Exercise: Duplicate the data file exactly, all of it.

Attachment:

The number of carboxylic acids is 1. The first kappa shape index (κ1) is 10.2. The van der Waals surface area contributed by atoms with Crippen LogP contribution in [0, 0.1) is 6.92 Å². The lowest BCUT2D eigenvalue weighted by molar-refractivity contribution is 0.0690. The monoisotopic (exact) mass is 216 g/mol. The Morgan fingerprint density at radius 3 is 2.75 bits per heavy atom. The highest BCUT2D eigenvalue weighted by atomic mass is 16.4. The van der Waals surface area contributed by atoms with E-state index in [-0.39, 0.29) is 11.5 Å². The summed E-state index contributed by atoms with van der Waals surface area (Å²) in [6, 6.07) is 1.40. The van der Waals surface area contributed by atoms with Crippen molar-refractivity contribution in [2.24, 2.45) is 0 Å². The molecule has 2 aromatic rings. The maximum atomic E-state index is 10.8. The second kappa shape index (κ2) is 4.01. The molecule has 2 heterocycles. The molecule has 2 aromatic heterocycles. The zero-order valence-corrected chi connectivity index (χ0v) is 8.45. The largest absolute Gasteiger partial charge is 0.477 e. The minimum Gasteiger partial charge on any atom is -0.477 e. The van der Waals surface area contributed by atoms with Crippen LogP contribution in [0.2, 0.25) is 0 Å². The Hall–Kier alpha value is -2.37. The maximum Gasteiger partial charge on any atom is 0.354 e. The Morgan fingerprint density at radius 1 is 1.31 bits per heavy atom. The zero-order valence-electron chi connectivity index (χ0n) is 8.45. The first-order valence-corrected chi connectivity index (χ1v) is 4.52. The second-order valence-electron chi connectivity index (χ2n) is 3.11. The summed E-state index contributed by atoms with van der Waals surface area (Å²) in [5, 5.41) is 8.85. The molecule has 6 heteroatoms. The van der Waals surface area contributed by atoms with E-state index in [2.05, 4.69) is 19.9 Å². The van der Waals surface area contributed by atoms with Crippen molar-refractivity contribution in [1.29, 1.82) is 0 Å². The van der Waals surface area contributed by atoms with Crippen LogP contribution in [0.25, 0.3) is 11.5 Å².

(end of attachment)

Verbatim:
The number of carboxylic acids is 1. The first kappa shape index (κ1) is 10.2. The van der Waals surface area contributed by atoms with Crippen LogP contribution in [0, 0.1) is 6.92 Å². The lowest BCUT2D eigenvalue weighted by molar-refractivity contribution is 0.0690. The monoisotopic (exact) mass is 216 g/mol. The Morgan fingerprint density at radius 3 is 2.75 bits per heavy atom. The highest BCUT2D eigenvalue weighted by atomic mass is 16.4. The van der Waals surface area contributed by atoms with E-state index in [-0.39, 0.29) is 11.5 Å². The summed E-state index contributed by atoms with van der Waals surface area (Å²) in [6, 6.07) is 1.40. The van der Waals surface area contributed by atoms with Crippen molar-refractivity contribution in [2.24, 2.45) is 0 Å². The molecule has 2 aromatic rings. The maximum atomic E-state index is 10.8. The second kappa shape index (κ2) is 4.01. The molecule has 2 heterocycles. The molecule has 2 aromatic heterocycles. The zero-order valence-corrected chi connectivity index (χ0v) is 8.45. The largest absolute Gasteiger partial charge is 0.477 e. The minimum Gasteiger partial charge on any atom is -0.477 e. The van der Waals surface area contributed by atoms with Crippen LogP contribution in [0.2, 0.25) is 0 Å². The Hall–Kier alpha value is -2.37. The maximum Gasteiger partial charge on any atom is 0.354 e. The Morgan fingerprint density at radius 1 is 1.31 bits per heavy atom. The zero-order valence-electron chi connectivity index (χ0n) is 8.45. The first-order valence-corrected chi connectivity index (χ1v) is 4.52. The second-order valence-electron chi connectivity index (χ2n) is 3.11. The summed E-state index contributed by atoms with van der Waals surface area (Å²) in [5, 5.41) is 8.85. The molecule has 6 heteroatoms. The van der Waals surface area contributed by atoms with E-state index in [2.05, 4.69) is 19.9 Å². The van der Waals surface area contributed by atoms with Crippen molar-refractivity contribution in [1.29, 1.82) is 0 Å². The van der Waals surface area contributed by atoms with Crippen LogP contribution in [0.25, 0.3) is 11.5 Å².